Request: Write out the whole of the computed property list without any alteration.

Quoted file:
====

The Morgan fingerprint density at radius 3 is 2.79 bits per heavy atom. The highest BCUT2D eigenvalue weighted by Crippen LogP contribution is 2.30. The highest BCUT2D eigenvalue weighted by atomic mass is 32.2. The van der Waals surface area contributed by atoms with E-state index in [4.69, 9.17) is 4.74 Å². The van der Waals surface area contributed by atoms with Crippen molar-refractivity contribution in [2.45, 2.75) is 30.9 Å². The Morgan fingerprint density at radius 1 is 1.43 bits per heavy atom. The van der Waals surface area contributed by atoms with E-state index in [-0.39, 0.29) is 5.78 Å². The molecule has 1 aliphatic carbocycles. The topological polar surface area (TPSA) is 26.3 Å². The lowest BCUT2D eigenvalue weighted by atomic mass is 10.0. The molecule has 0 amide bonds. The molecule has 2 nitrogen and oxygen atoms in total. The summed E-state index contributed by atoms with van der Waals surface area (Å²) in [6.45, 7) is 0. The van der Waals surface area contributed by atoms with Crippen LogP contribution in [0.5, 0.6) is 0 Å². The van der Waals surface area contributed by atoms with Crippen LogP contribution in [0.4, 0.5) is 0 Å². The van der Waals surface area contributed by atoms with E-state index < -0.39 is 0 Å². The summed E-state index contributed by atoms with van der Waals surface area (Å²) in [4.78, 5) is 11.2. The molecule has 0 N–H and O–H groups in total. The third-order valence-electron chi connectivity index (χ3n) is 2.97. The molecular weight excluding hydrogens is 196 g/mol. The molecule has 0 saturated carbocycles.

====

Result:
The Morgan fingerprint density at radius 3 is 2.79 bits per heavy atom. The highest BCUT2D eigenvalue weighted by Crippen LogP contribution is 2.30. The highest BCUT2D eigenvalue weighted by atomic mass is 32.2. The van der Waals surface area contributed by atoms with E-state index in [4.69, 9.17) is 4.74 Å². The van der Waals surface area contributed by atoms with Crippen molar-refractivity contribution in [2.45, 2.75) is 30.9 Å². The Morgan fingerprint density at radius 1 is 1.43 bits per heavy atom. The van der Waals surface area contributed by atoms with E-state index in [-0.39, 0.29) is 5.78 Å². The molecule has 1 aliphatic carbocycles. The topological polar surface area (TPSA) is 26.3 Å². The lowest BCUT2D eigenvalue weighted by atomic mass is 10.0. The molecule has 0 amide bonds. The molecule has 2 nitrogen and oxygen atoms in total. The summed E-state index contributed by atoms with van der Waals surface area (Å²) in [6.45, 7) is 0. The van der Waals surface area contributed by atoms with Crippen LogP contribution in [0.5, 0.6) is 0 Å². The van der Waals surface area contributed by atoms with Crippen LogP contribution in [0.4, 0.5) is 0 Å². The van der Waals surface area contributed by atoms with E-state index < -0.39 is 0 Å². The summed E-state index contributed by atoms with van der Waals surface area (Å²) in [4.78, 5) is 11.2. The molecule has 0 N–H and O–H groups in total. The third-order valence-electron chi connectivity index (χ3n) is 2.97. The molecular weight excluding hydrogens is 196 g/mol. The molecule has 0 saturated carbocycles.